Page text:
Tonawanda News

The Town

November 9, 2012

Town taxes to drop in 2013

TOWN OF TONAWANDA — The town board passed the 2013 preliminary budget at Tuesday’s public hearing and for the first time in 13 years, taxes will decrease for town residents.

The taxes will be reduced by a tenth of a percent from 2012, or about a penny a day — from $3.27 per day for the average household in 2012 to $3.26 in 2013.

In sum, the average homeowner whose home is assessed at $50,000 will pay $1,191.33 in 2013.

Supervisor Anthony Caruana’s original budget, delivered in early October, had taxes increasing to about $3.32 per day. But after board members reviewed the items line by line at two work sessions, almost $1 million was cut from the budget. 

The cuts came from personal services and related fringe benefits and special districts, including the budgets for animal control, garbage, sewer stations and about 94 other areas collectively totaling $900,141.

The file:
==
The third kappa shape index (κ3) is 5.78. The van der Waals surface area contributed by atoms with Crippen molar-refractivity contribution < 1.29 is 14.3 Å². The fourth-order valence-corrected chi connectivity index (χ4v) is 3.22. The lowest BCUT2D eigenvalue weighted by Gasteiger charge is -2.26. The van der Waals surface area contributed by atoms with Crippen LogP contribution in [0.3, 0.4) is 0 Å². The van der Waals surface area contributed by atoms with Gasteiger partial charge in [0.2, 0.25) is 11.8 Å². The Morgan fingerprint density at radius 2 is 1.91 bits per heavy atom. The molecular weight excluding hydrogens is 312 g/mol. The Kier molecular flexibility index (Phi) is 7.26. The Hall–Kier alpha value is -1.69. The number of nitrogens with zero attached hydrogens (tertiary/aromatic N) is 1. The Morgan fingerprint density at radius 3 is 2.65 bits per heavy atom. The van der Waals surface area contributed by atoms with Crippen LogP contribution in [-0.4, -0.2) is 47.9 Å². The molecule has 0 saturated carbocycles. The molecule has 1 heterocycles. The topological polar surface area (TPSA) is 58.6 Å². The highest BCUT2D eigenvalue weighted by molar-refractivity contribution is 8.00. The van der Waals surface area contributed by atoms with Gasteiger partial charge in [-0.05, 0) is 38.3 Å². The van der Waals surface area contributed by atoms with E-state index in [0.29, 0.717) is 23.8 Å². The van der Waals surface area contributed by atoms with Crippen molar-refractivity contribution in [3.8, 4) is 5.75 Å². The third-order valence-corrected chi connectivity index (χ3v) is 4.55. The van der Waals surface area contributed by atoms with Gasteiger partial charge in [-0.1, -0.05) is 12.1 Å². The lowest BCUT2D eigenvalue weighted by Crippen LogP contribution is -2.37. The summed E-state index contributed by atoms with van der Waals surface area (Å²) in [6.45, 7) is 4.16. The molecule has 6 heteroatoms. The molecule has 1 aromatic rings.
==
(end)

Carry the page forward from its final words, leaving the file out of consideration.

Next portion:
Another $83,027 was taken from water acquisition and storage district revenues. 

In total, spending will be cut by 3.6 percent in 2013.

Councilman Joseph Emminger said the cuts don’t include any layoffs, and he said he wouldn’t classify the extra spending in the original budget as “fat.”

“It was just a little here, a little there,” he said. 

Emminger was proud of the cuts the board was able to make while keeping the fund balance at $19 million — well within the state’s recommendation.

The fund balance helps the town maintain a high bond rating, as well as account for costs in 2013 before property taxes begin to come in on Feb. 15.

In 2013, the budget’s most significant increase in spending is due to additional costs for hospital and medical insurance for employees and retirees — an expected increase of $1 million.

Since 2007, those costs have almost doubled.

Retirement costs will also increase by $800,000 from 2012 — up from $3,769,226 in 2008.

Another challenge came as a result with the settlement with NRG Huntley, now operating under a payment-in-lieu-of-taxes agreement instead of real property taxes.

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The Town